It’s a satisfying slow build, and the fact you can gain friendship by talking to people means that I spend a little bit of each day just wandering around and chatting with everyone. Luckily the dialogue is charming and well written, so I try to not skip it and just enjoy my time with the funny characters. On top of this, you can gather essential resources every day, you can fish with bait made from litter, and even enter the local dance battle tournament every day (we’ll get to that) to earn even more resources. Badgetown is just a really lovely place to explore, and greater Oob in general, with a huge amount of things to do.
As you farm and gather more Ooblets, you can find more clothes, Ooblets accessories, and furniture to change up your style in the wardrobe, the house, and even dress up your favourite Ooblet’s in adorable outfits. There’s a great selection of clothing items with new ones available to buy each day, and the particular soft pastel art style lends itself well to the decoration elements, as I made a particularly aesthetically pleasing house for myself with some softly-coloured furniture and a few interesting pieces for my home.
Now all of this is obviously in aid of the main aim of the game, the creature collecting. The creatures here are the eponymous Ooblets, tiny sentient vegetables that wander the land of Oob over several different locations. Getting seeds from the Ooblets allows you to plant them on your farm, which after some love and care (and a certain amount of in-game time) grow into your very own version of that Ooblet.
Once you have a small team of Ooblets, you can either set them to work on the farm where you can grow seeds needed for food (more on that in a bit), or you can keep up to eight Ooblets in your party and wander the world, looking for even more Ooblets to add to your growing crop. For anyone familiar with a creature-collecting game like Pokémon, you might think finding and grabbing seeds from the Ooblets is as easy as battling, but it’s not quite that simple.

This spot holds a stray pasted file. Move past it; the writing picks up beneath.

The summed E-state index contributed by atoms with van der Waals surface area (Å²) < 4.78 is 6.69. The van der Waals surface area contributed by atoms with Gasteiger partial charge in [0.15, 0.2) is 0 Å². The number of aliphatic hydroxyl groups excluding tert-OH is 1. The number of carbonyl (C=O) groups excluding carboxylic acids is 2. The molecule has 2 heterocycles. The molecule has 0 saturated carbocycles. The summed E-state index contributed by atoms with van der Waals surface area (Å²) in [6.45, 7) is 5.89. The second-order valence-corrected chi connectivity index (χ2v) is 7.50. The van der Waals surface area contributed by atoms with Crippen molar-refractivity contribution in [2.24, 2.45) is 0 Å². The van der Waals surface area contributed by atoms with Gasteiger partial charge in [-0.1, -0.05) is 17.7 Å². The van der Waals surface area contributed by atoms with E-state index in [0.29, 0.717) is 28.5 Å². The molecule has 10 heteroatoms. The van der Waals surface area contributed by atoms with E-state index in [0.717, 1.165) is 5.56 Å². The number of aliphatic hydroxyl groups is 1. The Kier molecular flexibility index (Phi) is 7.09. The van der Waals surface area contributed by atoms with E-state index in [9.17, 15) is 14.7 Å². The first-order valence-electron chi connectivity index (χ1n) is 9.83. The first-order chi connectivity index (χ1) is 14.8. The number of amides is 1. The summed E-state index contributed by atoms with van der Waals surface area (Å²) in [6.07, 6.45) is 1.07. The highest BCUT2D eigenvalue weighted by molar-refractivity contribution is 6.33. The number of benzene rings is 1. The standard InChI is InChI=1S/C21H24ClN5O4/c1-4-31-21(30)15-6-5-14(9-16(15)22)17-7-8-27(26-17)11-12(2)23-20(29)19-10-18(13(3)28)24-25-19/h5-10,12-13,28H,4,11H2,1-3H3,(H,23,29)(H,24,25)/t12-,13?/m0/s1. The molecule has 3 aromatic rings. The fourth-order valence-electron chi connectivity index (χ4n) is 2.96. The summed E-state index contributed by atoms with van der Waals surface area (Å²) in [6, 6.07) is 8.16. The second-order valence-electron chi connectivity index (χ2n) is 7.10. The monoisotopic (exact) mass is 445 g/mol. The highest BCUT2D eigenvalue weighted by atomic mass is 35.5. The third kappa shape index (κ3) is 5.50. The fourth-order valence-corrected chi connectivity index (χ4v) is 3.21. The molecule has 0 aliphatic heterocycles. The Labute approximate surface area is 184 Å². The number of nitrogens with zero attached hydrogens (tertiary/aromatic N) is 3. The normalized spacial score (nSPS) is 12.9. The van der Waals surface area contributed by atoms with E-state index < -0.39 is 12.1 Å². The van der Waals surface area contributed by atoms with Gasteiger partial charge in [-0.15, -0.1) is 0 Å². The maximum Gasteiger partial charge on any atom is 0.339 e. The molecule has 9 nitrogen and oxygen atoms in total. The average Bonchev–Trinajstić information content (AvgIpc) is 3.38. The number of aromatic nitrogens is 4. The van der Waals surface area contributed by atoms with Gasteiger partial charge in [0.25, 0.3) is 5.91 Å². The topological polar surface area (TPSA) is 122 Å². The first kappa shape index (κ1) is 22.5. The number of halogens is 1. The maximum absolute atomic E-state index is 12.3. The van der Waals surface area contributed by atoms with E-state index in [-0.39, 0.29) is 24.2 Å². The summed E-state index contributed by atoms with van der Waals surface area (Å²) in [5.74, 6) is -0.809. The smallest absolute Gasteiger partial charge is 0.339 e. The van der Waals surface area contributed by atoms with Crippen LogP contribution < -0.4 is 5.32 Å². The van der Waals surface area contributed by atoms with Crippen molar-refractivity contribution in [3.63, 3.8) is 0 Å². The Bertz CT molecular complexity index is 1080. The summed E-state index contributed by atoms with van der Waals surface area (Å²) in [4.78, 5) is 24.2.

I’ll get into the other aspects of the game later, but I want to break down the crux of collecting the Ooblets, because it’s a journey. First of all, when you start any given day you get a nice little rundown of all the different Ooblets that occupy the land of Oob and its various locations (travelable by a hot air balloon) for that specific day. There are quite a few Ooblets, not to mention that each comes with a common, uncommon, and a gleamy colour, effectively a shiny Pokémon. So, plenty to find and collect.
Working with a local scientist you set out to document each and every Ooblet, and get rewarded with the in-game currency known as gummies for your trouble. A regular Ooblet nets you 50 gummies, an uncommon 100, and the elusive gleamies bag you a cool 300. Where things get tricky is the process of grabbing each Ooblet’s seed. To defeat an Ooblet you don’t battle them to the death, pitting carrot against onion in some mad soup of terror. Instead, you partake in fever dream-inducing dance battles.